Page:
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Fitting Articles

violet_fairies | Posted in Feedback on Threads on

Since fitting seems to be a problem with many sewers, I was looking forward to new Fitting article series.  Unfortunately I was VERY disappointed in the last two.  Both of these articles were geared toward women with flat derrieres.  I guess when I see an article on fitting the seat of pants it would include both flat and protruding behind problems.   And the article on fitting a protruding midriff assumed only a flat behind.  That may be true for some women but not all.  If these fitting articles are only going to apply to certain body shapes then I think you should say so in the title or the lead in.

Ommisions like these give me the impression that whoever is reviewing the articles isn’t a sewer and doesn’t really understand fitting problems.


  1. midnitesewer | | #1

    I felt the same way about the articles. I figured that the seat fitting article would cover more than one type of posterior, but there wasn't even a passing reference to the fact that some one might has the opposite build.


    "Ommisions like these give me the impression that whoever is reviewing the articles isn't a sewer and doesn't really understand fitting problems."

      I been wondering about this about the magazine in general for some time now. There doesn't seem to be as much attention to detail as before.

  2. zuwena | | #2

    Hear! Hear!  Your points are well taken.  Does this bring to mind the reason why many of are sewers--because RTW has an image in mind that has nothing to do with reality for many of us.  The only way we can have clothes reflect the quality we desire is to sew them ourselves.   I realize that articles can't cover "everything" but Threads ought to be sensitive to the essentials that should be covered in any fitting article.  When something like this happens, it's a real disappointment.  Z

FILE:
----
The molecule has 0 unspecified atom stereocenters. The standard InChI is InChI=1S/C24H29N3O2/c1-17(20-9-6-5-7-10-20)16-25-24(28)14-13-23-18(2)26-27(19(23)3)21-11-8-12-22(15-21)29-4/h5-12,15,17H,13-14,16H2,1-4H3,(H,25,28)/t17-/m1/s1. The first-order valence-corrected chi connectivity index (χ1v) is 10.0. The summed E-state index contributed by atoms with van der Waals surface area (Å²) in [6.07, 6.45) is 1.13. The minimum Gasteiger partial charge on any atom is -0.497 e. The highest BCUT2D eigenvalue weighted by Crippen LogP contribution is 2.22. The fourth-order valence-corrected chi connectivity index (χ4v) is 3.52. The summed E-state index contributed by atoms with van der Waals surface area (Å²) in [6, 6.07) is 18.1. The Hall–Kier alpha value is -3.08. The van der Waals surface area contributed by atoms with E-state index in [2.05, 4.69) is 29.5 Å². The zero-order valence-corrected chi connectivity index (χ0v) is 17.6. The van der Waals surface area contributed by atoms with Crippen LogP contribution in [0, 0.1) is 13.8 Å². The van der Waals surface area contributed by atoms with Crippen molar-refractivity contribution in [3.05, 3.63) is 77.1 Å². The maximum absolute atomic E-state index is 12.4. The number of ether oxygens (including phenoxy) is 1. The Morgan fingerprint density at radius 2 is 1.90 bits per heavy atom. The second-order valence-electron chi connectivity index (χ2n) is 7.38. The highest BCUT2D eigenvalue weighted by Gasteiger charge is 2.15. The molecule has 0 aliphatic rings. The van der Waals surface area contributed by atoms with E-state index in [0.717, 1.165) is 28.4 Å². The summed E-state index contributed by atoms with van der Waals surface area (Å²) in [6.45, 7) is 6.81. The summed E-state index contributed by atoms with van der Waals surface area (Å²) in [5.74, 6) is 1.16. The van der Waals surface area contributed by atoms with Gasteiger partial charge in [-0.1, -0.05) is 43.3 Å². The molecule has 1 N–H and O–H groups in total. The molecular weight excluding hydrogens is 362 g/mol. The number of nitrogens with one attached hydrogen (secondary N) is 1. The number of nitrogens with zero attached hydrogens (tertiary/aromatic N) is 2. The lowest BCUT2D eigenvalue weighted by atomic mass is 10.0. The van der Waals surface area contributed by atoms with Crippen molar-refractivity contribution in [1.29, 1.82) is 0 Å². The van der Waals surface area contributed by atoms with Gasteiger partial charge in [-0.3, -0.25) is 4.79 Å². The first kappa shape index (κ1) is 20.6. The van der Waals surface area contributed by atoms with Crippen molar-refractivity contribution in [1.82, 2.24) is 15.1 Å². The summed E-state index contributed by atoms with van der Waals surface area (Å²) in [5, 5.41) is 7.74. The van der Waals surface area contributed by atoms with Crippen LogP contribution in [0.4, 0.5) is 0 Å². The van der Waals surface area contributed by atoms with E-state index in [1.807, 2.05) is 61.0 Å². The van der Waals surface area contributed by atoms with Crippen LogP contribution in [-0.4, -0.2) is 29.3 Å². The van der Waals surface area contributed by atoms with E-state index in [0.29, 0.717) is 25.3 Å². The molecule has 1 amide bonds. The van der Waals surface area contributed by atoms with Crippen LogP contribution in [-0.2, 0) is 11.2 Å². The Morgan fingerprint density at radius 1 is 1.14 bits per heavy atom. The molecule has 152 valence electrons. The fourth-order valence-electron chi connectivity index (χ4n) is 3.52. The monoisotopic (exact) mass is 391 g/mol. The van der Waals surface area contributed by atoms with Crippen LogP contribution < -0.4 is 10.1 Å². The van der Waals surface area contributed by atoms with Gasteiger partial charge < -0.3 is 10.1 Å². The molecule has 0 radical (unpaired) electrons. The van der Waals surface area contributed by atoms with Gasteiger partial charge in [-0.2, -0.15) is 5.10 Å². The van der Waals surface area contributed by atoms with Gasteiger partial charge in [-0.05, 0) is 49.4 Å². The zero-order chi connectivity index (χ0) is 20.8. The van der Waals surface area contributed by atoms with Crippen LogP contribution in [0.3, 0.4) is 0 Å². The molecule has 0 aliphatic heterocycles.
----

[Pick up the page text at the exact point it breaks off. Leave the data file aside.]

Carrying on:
3. oliveoyl | | #3

    For once I was so happy to find an fitting/alteration article that applies to me. I was just about to give away a pair of expensive pants that has "excess rear" when I read this article. With help, I have altered these pants to fit. I know I am in the minority of sizes - I really do have the figure of Oliveoyl, and even the smallest size pants do not fit properly. Living in a rural area with limited shopping and where they cater to larger sizes, this article is definitely a keeper for me. Now for the magazine to address the rest of the fitting problems that women like me have.

    1. violet_fairies | | #4

      I think it's great that this article helped you.  My point in writing the message is that I think Threads should have either included all figure types or indicated in the title that it was just for flat behinds. 

  4. alotofstitches | | #5

    I am sick of all the complaining about THREADS!!!!

    The whole mag cannot consist of just one article to cover all "backside" shapes!--which is how much room it would take.  Besides, most ladies would skim right over an article that long!  I alter patterns for all shapes and sizes for a wide range of clothing.  Some ladies have multiple issues (like myself) and some have only a few.  It would be impossible to cover every single thing in one article.  And something I've discovered is there is more than one way to alter for the same thing--you have to find what works best for your body type.  In other words, YOU have to read/study multiple articles on altering the same thing to get the best results.  There simply is no quick fix to fitting.